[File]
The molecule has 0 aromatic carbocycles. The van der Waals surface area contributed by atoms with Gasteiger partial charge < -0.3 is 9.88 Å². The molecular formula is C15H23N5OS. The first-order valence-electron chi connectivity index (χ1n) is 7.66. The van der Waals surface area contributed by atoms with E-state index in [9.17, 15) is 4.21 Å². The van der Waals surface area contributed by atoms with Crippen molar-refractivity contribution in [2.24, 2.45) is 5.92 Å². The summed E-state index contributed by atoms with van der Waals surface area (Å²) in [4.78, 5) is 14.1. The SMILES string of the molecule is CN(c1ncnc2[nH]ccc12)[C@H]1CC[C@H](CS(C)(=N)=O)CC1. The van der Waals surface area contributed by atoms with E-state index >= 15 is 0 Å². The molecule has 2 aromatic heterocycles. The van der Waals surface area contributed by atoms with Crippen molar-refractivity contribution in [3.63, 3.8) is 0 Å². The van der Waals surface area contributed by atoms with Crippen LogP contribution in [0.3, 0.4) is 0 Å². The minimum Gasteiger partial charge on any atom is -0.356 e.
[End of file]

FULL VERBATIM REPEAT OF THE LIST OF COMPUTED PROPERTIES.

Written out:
The molecule has 0 aromatic carbocycles. The van der Waals surface area contributed by atoms with Gasteiger partial charge < -0.3 is 9.88 Å². The molecular formula is C15H23N5OS. The first-order valence-electron chi connectivity index (χ1n) is 7.66. The van der Waals surface area contributed by atoms with E-state index in [9.17, 15) is 4.21 Å². The van der Waals surface area contributed by atoms with Crippen molar-refractivity contribution in [2.24, 2.45) is 5.92 Å². The summed E-state index contributed by atoms with van der Waals surface area (Å²) in [4.78, 5) is 14.1. The SMILES string of the molecule is CN(c1ncnc2[nH]ccc12)[C@H]1CC[C@H](CS(C)(=N)=O)CC1. The van der Waals surface area contributed by atoms with E-state index >= 15 is 0 Å². The molecule has 2 aromatic heterocycles. The van der Waals surface area contributed by atoms with Crippen molar-refractivity contribution in [3.63, 3.8) is 0 Å². The van der Waals surface area contributed by atoms with Crippen LogP contribution in [0.3, 0.4) is 0 Å². The minimum Gasteiger partial charge on any atom is -0.356 e.